Thursday, September 8, 2011

Rational Responses to Plagiarism

Rob Jenkins has a nice piece in the Chronical of Higher Education about the pedagogical issues surrounding plagiarism enforcement.  An excerpt:

"Either you can be a teacher or you can be the plagiarism police. I choose to be a teacher. As such, part of my job involves catching the occasional plagiarist. When that happens, I chalk one up for the good guys. Otherwise, I don't worry about it. I find that I'm much happier and more productive that way. True, some students may 'get away with' cheating, for the time being, but I believe they'll get their comeuppance eventually."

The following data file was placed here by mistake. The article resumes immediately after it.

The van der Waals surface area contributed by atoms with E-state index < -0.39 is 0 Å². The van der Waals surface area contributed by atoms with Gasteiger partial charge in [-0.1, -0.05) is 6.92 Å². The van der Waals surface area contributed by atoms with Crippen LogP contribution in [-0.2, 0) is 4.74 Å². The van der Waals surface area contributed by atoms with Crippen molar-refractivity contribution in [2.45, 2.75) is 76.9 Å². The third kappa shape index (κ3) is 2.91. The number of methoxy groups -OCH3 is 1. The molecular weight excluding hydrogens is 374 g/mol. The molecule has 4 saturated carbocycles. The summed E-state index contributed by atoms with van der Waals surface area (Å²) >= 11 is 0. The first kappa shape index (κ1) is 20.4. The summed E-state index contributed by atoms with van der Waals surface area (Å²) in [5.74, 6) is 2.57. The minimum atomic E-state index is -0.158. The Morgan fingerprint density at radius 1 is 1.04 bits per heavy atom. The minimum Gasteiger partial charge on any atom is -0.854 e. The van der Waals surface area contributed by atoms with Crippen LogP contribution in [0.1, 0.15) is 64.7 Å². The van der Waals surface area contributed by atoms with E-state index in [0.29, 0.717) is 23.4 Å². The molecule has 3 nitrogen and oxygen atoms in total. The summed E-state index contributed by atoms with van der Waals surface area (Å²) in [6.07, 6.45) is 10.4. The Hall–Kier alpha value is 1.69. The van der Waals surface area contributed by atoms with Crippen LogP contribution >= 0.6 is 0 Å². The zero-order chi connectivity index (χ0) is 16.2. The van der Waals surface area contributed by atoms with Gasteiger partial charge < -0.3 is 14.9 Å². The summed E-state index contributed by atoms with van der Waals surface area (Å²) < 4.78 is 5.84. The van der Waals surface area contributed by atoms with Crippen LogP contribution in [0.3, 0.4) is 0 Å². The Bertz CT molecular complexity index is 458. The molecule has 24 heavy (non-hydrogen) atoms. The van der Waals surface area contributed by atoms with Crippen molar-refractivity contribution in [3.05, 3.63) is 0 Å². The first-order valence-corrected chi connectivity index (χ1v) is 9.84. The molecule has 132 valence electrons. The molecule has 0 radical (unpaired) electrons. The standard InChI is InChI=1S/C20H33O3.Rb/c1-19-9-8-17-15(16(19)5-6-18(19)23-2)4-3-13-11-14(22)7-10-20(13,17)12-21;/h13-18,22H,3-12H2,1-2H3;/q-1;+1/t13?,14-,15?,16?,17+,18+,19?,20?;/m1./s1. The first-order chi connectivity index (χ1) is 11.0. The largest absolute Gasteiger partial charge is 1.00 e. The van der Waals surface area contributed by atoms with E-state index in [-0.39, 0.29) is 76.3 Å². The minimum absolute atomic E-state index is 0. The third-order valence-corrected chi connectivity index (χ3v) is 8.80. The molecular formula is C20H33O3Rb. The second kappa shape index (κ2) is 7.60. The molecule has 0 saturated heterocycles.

The article was written, at least in part, in light of the experience of Professor Ipeirotis (NYU Business) who blogged about his dissatisfaction as a teacher serving in the plagiarism police role.  Still, I'm not sure about the cosmic-justice theory of plagiarism enforcement that Jenkins espouses, especially in legal education.  Working to detect and report unethical future lawyers, if not a duty, would seem to be at least a moral or professional requirement in law teaching.


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